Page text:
Another Painting Class, Session 2: Painting 3

In February/March I took an online painting class at Woodmere Art Museum in Philadelphia, PA. The class was called BLENDING ABSTRACTION AND REPRESENTATION, and over 5 sessions our class explored the continuum between these two endpoints of a line. This set of classes is a continuation of the previous group with the same teacher and the same group of students.

The class was structured so that we worked on our individual artworks in our home studios while participating in discussions and vewing demonstrations by the teacher. I did quite a bit of work and I’ll be showing them to you over a few posts.

Thanks to my instructor, Lesa Chittenden Lim, and my classmates, for a good experience.

As I said in the previous post, our class assignment was to choose an emotion and depict it in a totally abstract way. I made some attempts in my sketchbook – and I wasn’t satisfied with them. To me, emotions are not paintable. Things, people, events, that evoke emotions, they are visible and can be depicted. That’s how I see things.

So I decided I would just paint in an abstract manner. My goal was to make nothing recognizable in the picture, just paint. This painting was done at the same time as the one in the previous post. Working on more than one picture at a time helps me keep from overworking/overthinking. Just paint!

Here is the second in this series. It is called “Heavy Circle” and is 11″ x 14″ on masonite.

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Small Wordless Sketchbook 2020 Pages 38 and 39

In March-June 2020 I created a sketchbook full of art made from odds and ends I had saved. The book has no words, just pictures. I am showing you the whole book, two facing pages at a time. The book was finished in June. I made it to help myself feel better as I passed through the early days of the pandemic.

Here are the project’s specifics.The book is a mixed media sketchbook that’s 5.5″ x 7.5″. I used collage materials including magazine pages and scraps of my own discarded artworks, as well as acrylic paints and inks, India ink, and pens, regular brushes, and bamboo brushes.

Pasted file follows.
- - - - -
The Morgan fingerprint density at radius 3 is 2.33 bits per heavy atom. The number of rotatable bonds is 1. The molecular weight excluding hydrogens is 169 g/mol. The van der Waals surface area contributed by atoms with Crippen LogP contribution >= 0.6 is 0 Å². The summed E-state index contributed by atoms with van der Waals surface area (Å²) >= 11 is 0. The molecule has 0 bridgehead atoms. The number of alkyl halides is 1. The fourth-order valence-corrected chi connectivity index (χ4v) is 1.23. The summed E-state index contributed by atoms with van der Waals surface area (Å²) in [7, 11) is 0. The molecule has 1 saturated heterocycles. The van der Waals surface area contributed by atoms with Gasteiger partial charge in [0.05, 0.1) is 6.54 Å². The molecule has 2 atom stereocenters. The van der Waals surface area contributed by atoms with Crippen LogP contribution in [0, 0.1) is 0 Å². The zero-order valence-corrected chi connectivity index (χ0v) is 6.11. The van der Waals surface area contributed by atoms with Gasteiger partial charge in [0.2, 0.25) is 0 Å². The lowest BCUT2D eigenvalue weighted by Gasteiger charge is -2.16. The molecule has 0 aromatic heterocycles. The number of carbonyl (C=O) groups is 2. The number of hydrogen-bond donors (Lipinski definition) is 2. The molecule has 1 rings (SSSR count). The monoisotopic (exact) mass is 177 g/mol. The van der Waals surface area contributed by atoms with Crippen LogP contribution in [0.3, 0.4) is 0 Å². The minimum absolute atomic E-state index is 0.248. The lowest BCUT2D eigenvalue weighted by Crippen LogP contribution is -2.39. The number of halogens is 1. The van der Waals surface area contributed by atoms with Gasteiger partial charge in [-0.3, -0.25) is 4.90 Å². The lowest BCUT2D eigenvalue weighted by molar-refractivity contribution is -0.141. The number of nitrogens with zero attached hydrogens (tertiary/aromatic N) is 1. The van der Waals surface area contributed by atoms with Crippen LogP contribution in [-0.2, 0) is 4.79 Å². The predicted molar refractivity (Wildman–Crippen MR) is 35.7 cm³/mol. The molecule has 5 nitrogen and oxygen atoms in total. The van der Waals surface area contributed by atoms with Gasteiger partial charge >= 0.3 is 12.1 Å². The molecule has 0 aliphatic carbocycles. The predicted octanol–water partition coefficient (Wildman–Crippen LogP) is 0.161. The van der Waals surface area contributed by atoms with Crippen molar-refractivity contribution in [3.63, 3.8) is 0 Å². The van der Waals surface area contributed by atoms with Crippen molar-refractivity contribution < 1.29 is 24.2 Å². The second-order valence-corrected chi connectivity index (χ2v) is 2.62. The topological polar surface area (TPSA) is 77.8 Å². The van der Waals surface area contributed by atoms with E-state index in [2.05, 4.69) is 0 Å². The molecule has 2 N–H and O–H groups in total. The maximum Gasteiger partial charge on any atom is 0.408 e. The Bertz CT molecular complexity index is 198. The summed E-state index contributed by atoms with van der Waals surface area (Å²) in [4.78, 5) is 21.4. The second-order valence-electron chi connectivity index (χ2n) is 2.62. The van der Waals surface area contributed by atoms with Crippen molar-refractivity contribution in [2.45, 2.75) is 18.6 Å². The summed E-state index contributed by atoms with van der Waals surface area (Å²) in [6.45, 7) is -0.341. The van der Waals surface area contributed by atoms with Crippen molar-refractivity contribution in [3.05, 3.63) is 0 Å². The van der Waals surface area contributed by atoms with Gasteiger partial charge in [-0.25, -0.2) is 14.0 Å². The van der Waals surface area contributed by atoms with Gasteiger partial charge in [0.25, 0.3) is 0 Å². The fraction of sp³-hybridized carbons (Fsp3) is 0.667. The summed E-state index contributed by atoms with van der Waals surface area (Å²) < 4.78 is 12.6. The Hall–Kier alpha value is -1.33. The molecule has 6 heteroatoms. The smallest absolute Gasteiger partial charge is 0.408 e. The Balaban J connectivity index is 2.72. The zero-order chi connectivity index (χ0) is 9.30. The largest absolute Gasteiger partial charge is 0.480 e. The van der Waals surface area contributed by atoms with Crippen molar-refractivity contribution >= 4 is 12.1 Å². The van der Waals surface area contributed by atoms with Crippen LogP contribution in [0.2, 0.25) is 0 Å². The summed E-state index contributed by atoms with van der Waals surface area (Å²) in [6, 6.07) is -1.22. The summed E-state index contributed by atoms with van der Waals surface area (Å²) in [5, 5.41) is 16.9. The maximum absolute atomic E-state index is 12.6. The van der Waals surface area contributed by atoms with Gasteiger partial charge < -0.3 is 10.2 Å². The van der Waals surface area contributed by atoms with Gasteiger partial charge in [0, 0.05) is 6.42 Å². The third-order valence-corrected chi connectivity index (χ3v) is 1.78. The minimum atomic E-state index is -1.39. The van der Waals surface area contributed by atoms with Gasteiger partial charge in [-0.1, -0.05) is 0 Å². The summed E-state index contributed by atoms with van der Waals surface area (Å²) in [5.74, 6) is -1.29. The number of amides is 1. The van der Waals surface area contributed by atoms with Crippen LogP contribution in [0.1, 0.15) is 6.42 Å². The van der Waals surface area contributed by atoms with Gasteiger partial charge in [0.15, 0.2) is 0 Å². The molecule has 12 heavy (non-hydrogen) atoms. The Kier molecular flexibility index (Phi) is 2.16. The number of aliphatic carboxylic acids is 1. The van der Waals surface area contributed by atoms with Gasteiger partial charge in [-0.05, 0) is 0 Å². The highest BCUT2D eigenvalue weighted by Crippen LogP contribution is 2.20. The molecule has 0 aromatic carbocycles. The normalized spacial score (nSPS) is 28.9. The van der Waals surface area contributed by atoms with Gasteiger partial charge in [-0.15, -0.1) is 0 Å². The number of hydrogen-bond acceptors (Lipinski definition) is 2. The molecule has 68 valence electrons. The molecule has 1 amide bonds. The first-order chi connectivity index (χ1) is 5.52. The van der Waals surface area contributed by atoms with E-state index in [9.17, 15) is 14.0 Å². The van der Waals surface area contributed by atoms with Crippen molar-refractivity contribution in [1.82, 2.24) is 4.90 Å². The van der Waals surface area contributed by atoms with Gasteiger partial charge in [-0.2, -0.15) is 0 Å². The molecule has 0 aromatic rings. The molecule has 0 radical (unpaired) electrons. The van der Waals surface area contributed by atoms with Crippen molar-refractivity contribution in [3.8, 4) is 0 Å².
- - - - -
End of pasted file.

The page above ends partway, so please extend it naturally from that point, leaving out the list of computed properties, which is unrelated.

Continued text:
Here are the pages as they appear in the book:

Here is a more detailed look at the images.

Another Painting Class, Session 2: Painting 2

In February/March I took an online painting class at Woodmere Art Museum in Philadelphia, PA. The class was called BLENDING ABSTRACTION AND REPRESENTATION, and over 5 sessions our class explored the continuum between these two endpoints of a line. This set of classes is a continuation of the previous group with the same teacher and the same group of students.

The class was structured so that we worked on our individual artworks in our home studios while participating in discussions and vewing demonstrations by the teacher. I did quite a bit of work and I’ll be showing them to you over a few posts.

Thanks to my instructor, Lesa Chittenden Lim, and my classmates, for a good experience.

Our class assignment was to choose an emotion and depict it in a totally abstract way. I made some attempts in my sketchbook – and I wasn’t satisfied with them. To me, emotions are not paintable. Things, people, events, that evoke emotions, they are visible and can be depicted. That’s how I see things.

So I decided I would just paint in an abstract manner. My goal was to make nothing recognizable in the picture, just paint. Here is the first in this series.

I found something very satisfying about just letting the painting develop, put colors next to colors, and move to another area of the painting. No planning, just let the story tell itself. It was relaxing when I stopped trying to control things. I liked that.

Small Wordless Sketchbook 2020 Pages 36 and 37

In March-June 2020 I created a sketchbook full of art made from odds and ends I had saved. The book has no words, just pictures. I am showing you the whole book, two facing pages at a time. The book was finished in June. I made it to help myself feel better as I passed through the early days of the pandemic.

Here are the project’s specifics.The book is a mixed media sketchbook that’s 5.5″ x 7.5″. I used collage materials including magazine pages and scraps of my own discarded artworks, as well as acrylic paints and inks, India ink, and pens, regular brushes, and bamboo brushes.

Here are the pages as they appear in the book:

Here is a more detailed look at the images.

Another Painting Class, Session 2: Painting 1

In February/March I took an online painting class at Woodmere Art Museum in Philadelphia, PA. The class was called BLENDING ABSTRACTION AND REPRESENTATION, and over 5 sessions our class explored the continuum between these two endpoints of a line. This set of classes is a continuation of the previous group with the same teacher and the same group of students.

The class was structured so that we worked on our individual artworks in our home studios while participating in discussions and vewing demonstrations by the teacher. I did quite a bit of work and I’ll be showing them to you over a few posts.

Thanks to my instructor, Lesa Chittenden Lim, and my classmates, for a good experience.

In this set of sessions, I did some paintings and also added work to my various sketchbooks. Eventually the sketchbook works will be posted with their companion pages when I do the books, but I’ll show individual works right now.

Here’s a painting I did. It’s called “Avalon”, and it is 20″ x 16″, done with acrylics and acrylic paint markers.